Maryland basketball continues to elevate as team enters pivotal stretch

Photo Courtesy of Maryland Athletics

Maryland’s 19-point hammering of Nebraska on Saturday, coming on the heels of an 18-point victory over Wisconsin three days earlier, revealed a team that’s prepared to play consistent winning basketball in the Big Ten. 

The Terps have shown top-notch poise in their recent contests. They’ve won four of their last six, improving to 14-7 over the season and 5-5 in conference play. Maryland is also 11-1 at home. 

Jahmir Young has remained reliable on the scoring end, dropping 22 and 18 points in the Terps’ last two games, respectively. He contributed eight rebounds and five assists in the 73-55 trouncing of the Badgers, then dished seven more assists along with six steals in the 82-63 rout of Cornhuskers. Young raised his scoring average to 16 points per game after a relatively slow start to the season. 

Maryland coach Kevin Willard believes Young still has a higher ceiling to reach on the defensive end. “I don’t think he realizes how good of a defender he can be,” he said. “But at his size, his quickness, he does a great job of reading… I think he’s a heck of a defender.” 

Julian Reese, on the other hand, has found himself unable to shake his foul-drawing funk. In his past nine games he’s averaged 3.77 per contest, and has stacked up four in each of his last three games. He performed admirably against Wisconsin with 14 points, but was limited to only 13 minutes  against Nebraska due to foul trouble. Even then, he did manage to snag five rebounds, including three on the offensive glass.

Patrick Emilien stepped up big on Saturday in his most impactful game in over a month. On and off the court since mid-December with lingering ankle injuries, he saw major minutes against Wisconsin. Emilien tied his season high of 10 points, matching his total against St. Peter’s on Dec. 12. The senior forward seized seven boards, the team high, and snagged three offensive rebounds to match Reese.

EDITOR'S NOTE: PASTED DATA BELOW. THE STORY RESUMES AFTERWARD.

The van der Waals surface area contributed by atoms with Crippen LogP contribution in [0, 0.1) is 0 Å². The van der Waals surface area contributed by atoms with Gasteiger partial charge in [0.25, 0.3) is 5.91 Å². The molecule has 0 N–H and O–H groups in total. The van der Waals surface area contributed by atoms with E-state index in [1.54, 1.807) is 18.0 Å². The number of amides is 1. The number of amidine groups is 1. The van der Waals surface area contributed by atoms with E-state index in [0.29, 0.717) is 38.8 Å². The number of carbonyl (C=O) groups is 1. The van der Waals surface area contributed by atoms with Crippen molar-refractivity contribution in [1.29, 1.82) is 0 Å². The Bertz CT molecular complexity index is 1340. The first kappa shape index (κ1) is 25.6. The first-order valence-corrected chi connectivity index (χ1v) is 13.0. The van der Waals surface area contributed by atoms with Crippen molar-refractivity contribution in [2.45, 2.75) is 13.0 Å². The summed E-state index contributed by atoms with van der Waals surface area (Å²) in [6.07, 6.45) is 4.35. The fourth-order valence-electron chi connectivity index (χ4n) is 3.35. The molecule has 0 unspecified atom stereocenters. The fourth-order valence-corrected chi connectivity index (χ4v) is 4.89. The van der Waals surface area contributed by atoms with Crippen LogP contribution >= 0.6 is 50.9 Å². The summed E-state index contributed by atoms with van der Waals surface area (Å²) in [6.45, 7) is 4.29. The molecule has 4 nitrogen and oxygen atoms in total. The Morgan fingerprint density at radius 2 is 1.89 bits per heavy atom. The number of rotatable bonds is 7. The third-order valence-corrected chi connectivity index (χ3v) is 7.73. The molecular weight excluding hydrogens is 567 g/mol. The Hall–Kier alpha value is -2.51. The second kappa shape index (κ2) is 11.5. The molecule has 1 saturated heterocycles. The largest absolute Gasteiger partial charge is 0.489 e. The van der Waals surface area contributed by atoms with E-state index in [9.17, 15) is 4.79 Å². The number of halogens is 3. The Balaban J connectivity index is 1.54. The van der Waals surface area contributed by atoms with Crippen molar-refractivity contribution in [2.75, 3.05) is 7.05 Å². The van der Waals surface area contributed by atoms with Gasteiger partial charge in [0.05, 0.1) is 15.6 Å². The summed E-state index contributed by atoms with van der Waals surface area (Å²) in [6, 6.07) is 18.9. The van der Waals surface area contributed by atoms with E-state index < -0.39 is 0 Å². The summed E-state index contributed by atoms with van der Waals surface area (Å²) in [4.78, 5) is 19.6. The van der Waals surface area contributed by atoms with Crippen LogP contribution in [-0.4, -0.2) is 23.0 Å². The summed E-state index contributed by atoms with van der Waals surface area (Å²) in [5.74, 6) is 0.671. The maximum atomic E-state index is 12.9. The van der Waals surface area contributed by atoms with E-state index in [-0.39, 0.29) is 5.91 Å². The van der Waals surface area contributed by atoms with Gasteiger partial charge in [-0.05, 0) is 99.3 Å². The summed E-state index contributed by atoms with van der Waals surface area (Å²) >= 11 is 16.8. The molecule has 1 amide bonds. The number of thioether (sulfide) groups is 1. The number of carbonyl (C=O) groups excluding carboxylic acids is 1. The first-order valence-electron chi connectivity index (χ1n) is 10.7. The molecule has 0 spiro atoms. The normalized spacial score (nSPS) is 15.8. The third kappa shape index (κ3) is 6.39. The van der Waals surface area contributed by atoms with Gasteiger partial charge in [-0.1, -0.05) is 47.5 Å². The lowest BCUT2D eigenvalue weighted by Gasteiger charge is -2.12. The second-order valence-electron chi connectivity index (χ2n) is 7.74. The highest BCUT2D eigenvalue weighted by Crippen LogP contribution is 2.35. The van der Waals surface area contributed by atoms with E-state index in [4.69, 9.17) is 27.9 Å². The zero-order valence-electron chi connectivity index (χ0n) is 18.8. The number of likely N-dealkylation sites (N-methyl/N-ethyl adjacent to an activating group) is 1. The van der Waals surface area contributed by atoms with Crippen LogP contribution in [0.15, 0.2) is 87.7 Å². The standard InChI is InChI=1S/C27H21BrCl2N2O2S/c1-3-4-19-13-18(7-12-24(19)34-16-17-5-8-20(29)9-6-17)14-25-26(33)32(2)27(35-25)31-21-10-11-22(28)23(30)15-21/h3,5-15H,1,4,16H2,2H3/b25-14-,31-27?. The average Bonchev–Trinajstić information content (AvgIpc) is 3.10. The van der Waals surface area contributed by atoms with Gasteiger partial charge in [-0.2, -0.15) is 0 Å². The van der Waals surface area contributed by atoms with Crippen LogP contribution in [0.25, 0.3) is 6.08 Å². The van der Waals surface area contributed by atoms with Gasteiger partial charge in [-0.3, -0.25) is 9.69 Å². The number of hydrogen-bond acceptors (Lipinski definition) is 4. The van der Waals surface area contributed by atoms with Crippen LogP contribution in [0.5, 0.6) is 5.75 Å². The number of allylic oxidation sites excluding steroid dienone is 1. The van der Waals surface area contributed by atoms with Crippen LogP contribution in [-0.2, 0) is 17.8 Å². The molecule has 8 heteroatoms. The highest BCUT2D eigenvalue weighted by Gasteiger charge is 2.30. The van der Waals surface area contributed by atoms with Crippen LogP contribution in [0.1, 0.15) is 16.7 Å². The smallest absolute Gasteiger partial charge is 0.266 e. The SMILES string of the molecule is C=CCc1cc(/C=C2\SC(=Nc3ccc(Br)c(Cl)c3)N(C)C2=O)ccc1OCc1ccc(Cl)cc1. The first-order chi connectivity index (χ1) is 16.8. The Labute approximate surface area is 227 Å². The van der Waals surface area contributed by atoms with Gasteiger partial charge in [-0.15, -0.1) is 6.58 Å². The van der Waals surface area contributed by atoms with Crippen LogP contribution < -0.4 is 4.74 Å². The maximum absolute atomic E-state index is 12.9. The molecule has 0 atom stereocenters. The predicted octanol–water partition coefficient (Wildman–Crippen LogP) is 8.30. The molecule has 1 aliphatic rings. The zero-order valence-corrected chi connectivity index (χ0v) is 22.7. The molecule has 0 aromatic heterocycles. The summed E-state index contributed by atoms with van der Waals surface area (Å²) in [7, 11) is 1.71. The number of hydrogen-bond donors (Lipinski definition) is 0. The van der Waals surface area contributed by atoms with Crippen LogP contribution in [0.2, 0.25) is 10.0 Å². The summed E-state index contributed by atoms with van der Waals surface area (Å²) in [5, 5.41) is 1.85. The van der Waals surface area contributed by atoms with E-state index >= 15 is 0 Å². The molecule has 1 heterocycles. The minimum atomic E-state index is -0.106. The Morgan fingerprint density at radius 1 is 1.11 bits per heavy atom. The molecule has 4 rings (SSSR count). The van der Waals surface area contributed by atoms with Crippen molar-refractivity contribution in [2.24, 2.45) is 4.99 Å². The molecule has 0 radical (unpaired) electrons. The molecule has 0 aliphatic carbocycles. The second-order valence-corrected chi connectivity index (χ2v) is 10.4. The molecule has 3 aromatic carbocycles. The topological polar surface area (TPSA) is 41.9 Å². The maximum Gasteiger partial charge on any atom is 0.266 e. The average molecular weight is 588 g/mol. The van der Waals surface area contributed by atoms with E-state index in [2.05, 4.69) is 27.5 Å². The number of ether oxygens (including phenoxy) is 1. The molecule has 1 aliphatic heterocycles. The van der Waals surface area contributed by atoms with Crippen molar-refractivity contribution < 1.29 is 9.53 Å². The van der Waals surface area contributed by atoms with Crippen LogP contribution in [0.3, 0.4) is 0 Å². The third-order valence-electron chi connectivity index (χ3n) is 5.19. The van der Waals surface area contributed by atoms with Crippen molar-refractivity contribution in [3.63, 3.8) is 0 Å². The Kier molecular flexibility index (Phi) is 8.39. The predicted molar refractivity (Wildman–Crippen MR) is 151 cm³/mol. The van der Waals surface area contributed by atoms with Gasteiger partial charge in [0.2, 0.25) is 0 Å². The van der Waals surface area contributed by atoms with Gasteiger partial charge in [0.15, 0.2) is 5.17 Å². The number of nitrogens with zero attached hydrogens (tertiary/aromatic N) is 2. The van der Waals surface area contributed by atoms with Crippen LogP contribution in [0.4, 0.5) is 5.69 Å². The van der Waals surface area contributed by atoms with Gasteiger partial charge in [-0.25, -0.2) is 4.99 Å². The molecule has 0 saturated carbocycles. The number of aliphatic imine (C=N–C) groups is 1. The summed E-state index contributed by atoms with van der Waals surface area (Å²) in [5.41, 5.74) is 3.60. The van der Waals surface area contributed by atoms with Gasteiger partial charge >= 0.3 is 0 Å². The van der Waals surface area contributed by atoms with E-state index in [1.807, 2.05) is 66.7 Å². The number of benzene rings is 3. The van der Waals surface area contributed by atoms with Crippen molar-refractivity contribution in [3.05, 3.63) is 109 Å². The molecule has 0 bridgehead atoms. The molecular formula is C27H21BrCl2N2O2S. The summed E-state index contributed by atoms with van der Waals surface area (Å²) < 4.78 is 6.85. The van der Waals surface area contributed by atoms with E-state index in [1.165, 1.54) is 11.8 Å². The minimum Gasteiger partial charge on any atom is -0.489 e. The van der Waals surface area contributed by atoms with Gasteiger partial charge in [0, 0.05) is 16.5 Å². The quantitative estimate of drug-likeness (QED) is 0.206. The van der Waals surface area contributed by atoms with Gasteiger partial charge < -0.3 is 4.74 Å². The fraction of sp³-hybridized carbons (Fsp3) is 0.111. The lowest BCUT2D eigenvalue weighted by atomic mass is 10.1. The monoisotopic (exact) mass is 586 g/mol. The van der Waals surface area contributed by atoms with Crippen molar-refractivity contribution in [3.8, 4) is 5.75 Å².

Emilien, who Willard often calls one of his most valuable players, has been sorely missed in the regular rotation. He doesn’t take many shots, but often rolls and creates space down low for another player slicing through the defense.

On the defensive end, Emilien is a more than serviceable replacement for Reese and occasionally Scott. “He just gives us a different dynamic,” Willard said. “The fact that he can switch pick and rolls, slide over to power forward and slide over to center … he was a big key why we got off to such a good start.” 

The addition of the veteran small-ball big hasn’t been the only recent change in Maryland’s scheme; another potential secondary playmaker has emerged around Young. 

Hakim Hart surprised all who witnessed Wednesday’s game against the Badgers when he dished out eight assists. In the very next outing, the senior guard/forward distributed five more. Prior to this week, the most assists he’d ever given out in one contest was four.

Hart leads the Terps with win shares (3.1), an estimation of the number of wins a player contributes on offense and defense. He holds the second-highest steal percentage among Maryland players and the second-highest true shooting efficiency combining two-pointers, three-pointers and free throws, as well as standard field goal percentage.

Young has a usage rate of 33.7% in conference play, which measures how much the ball is in a player’s hands while he’s on the floor. This is considerably higher than that of the next-highest rotational player, Donta Scott, with 21.7%, and Hart’s rate of 18% could soon rise if he proves himself a reliable distributor.

Though injury-plagued Nebraska wasn’t the toughest opponent, Maryland has played highly capable basketball in recent weeks.  Two more comfortable victories at home following a one-possession loss on the road at Purdue are a good indication that the Terps are finally figuring it out again.